Sensitivity and Communication Metal detection sensitivity needs often depend on the operation.  For example, if a metal detector’s primary function is to protect a key piece of equipment, such as a sheeter or slicer, the goal would be to eliminate metal that is large enough to damage the equipment. 
 
In another part of the line, a different level of sensitivity would be required to inspect a bulk flow of product.  And because final package inspection is usually the most demanding, a higher sensitivity would be needed to protect your product before reaching the marketplace. 
 
Your plant’s quality control group should have specific sensitivity targets for ferrous, non-ferrous and stainless steel (even difficult to detect type 316) contaminants for each inspection operation. 
 
These targets should be communicated to the metal detector manufacturer so that they can select the appropriate equipment for each application. 
 
Remember to be flexible to achieve realistic and achievable goals within your budget.
 
Environmental ConsiderationsStart by evaluating your inspection area.  Is it wet or dry?  How much does the temperature vary?  Selecting a metal detector suited to your operating environment is critical.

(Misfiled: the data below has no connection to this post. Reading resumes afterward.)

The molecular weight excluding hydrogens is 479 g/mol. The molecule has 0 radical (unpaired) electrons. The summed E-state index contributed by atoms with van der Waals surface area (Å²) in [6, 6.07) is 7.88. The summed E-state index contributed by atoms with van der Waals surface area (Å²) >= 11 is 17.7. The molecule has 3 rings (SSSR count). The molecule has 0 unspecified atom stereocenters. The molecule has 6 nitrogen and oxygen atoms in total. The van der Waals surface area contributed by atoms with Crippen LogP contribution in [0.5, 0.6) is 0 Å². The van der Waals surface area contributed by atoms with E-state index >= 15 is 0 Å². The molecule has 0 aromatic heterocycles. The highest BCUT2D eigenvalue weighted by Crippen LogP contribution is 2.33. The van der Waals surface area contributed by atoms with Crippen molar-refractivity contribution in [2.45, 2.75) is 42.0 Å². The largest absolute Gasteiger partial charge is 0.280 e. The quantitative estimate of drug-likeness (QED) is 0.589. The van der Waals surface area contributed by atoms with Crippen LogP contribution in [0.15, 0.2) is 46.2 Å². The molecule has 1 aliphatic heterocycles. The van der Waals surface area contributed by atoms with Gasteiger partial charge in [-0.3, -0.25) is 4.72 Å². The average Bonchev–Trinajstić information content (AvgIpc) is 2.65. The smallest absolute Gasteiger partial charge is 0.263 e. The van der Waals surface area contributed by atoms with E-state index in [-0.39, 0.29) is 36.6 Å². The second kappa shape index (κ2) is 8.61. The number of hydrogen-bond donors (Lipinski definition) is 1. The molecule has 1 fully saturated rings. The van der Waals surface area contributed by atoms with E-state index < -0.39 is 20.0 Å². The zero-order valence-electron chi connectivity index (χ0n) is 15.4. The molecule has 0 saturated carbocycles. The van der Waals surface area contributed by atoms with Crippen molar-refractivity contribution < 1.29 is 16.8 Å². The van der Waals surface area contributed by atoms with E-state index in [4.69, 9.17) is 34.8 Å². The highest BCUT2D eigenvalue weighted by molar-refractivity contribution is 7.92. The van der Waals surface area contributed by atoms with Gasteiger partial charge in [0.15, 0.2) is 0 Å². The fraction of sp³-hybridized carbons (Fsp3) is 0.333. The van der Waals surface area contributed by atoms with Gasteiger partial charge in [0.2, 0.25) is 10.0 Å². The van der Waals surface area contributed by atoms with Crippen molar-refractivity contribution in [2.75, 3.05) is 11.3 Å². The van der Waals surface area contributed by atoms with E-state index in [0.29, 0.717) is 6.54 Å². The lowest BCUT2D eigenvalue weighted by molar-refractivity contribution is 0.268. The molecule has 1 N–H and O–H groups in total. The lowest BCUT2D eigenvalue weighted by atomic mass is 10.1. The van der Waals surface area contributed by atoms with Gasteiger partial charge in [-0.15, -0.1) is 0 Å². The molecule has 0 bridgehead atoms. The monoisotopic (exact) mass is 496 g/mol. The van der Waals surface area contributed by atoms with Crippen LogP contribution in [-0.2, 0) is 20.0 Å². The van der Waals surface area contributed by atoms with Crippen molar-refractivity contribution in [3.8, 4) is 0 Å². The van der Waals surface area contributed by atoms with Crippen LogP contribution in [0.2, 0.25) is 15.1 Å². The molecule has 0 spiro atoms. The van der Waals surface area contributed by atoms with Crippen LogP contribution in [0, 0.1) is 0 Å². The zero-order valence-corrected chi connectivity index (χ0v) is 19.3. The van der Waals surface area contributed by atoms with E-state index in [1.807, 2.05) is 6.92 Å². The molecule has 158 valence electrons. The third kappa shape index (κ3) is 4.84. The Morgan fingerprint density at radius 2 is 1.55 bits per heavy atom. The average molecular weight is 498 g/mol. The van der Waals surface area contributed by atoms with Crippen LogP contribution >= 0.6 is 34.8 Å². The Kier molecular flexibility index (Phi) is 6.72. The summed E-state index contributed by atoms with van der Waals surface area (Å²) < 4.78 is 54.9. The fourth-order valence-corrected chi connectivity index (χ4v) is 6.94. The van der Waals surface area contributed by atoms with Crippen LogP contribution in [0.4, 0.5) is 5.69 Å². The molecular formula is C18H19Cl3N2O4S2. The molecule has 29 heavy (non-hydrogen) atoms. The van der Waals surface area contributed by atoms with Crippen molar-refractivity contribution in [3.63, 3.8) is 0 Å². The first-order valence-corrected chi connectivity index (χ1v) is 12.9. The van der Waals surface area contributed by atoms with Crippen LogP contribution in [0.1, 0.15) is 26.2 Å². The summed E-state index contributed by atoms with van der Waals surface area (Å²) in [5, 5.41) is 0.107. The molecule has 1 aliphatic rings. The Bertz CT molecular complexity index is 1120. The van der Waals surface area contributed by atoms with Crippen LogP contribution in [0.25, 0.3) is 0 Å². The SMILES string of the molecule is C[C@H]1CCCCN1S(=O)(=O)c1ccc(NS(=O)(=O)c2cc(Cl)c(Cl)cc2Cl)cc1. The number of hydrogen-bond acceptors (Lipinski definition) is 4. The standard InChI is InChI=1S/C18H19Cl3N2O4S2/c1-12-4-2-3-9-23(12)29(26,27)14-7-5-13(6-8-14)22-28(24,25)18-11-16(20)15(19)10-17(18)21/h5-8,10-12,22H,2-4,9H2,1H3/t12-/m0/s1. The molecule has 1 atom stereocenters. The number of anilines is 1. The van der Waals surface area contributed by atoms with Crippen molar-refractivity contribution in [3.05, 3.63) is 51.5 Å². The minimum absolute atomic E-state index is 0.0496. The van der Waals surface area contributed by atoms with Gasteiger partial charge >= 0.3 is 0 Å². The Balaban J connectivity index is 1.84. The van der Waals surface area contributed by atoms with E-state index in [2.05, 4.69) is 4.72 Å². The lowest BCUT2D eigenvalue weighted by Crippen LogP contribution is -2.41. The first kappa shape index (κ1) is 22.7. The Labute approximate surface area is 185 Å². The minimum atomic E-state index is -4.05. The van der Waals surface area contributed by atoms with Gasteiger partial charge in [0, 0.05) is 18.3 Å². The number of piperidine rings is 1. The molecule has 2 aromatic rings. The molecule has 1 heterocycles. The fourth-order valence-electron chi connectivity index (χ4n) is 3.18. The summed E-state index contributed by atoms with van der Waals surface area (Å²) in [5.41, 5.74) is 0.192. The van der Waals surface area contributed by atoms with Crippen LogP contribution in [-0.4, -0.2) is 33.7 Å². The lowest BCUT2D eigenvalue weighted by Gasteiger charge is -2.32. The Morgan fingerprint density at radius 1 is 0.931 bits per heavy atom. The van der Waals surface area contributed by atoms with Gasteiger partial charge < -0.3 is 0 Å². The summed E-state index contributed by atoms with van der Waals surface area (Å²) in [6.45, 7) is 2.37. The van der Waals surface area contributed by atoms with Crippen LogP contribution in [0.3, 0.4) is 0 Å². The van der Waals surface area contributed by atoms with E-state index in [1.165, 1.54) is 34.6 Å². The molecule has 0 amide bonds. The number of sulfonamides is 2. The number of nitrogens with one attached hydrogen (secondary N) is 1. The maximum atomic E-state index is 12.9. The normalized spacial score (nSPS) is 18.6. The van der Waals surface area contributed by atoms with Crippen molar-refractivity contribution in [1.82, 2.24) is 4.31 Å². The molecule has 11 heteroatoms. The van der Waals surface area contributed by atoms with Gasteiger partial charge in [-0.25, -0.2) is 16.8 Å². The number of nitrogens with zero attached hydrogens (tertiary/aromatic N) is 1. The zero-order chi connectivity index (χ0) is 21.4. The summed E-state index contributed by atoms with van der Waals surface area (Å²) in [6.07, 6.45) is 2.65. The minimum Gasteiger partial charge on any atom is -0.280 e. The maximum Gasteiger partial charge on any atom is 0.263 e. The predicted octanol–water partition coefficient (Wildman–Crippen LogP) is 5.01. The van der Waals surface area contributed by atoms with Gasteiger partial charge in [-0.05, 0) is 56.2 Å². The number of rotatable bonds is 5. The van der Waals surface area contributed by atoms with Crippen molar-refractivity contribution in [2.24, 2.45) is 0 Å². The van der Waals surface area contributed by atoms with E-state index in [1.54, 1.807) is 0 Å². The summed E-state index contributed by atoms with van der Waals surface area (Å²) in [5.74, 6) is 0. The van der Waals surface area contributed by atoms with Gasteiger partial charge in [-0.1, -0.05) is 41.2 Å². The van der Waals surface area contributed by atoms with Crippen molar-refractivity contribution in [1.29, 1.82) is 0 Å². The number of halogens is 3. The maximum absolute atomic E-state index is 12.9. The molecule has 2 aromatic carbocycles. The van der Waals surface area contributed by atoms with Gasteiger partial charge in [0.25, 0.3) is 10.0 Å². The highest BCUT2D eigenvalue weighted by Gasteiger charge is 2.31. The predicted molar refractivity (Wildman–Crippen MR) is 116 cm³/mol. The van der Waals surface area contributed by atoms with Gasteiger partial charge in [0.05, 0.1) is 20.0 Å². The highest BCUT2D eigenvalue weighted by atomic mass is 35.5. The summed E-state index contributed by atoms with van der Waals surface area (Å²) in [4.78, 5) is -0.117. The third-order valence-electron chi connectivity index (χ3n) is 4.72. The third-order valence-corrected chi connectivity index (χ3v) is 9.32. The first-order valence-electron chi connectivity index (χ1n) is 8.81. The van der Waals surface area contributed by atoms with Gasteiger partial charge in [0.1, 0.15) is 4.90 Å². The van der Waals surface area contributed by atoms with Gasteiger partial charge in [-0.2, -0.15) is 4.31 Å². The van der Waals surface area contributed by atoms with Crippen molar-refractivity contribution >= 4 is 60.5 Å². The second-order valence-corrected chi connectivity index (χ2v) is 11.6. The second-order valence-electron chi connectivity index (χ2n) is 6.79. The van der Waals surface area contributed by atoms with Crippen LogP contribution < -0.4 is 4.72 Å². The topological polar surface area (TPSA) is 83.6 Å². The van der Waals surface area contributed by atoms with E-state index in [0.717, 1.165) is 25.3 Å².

One of the most common causes of metal detector failure is water intrusion into the electrical components.  If there is a washdown regimen in the plant, is it high or low pressure?  Pay attention to the IP rating.  An IP65 washdown rating means that the metal detector can withstand low pressure washdown with ambient temperature water; an IP69K rating means sustained high temperature and pressure.  But beware: these ratings are typically self-reported.  The manufacturer’s reputation in the industry for its equipment’s ability to withstand washdown can be a good indicator.

Does the washdown include caustic agents? If so, careful attention should be given to the specific alloy of the stainless steel used for the metal detector’s case.  Type 316L is more resistant to these caustic agents. 
 
For dry environments, is the finish of the metal detector painted?  Placing a painted surface in the product stream could eventually contaminate your products with chips of paint. 
 
Also consider impact resistance.  Plastic covers and membranes are subject to wear or impact penetration.  A robust display screen and keyboard help avoid downtime and parts replacement costs.
 
Communications ConsiderationsWill the metal detector be a standalone piece of equipment or will it need to be integrated into the plant’s network, providing periodic data reporting for a statistical package?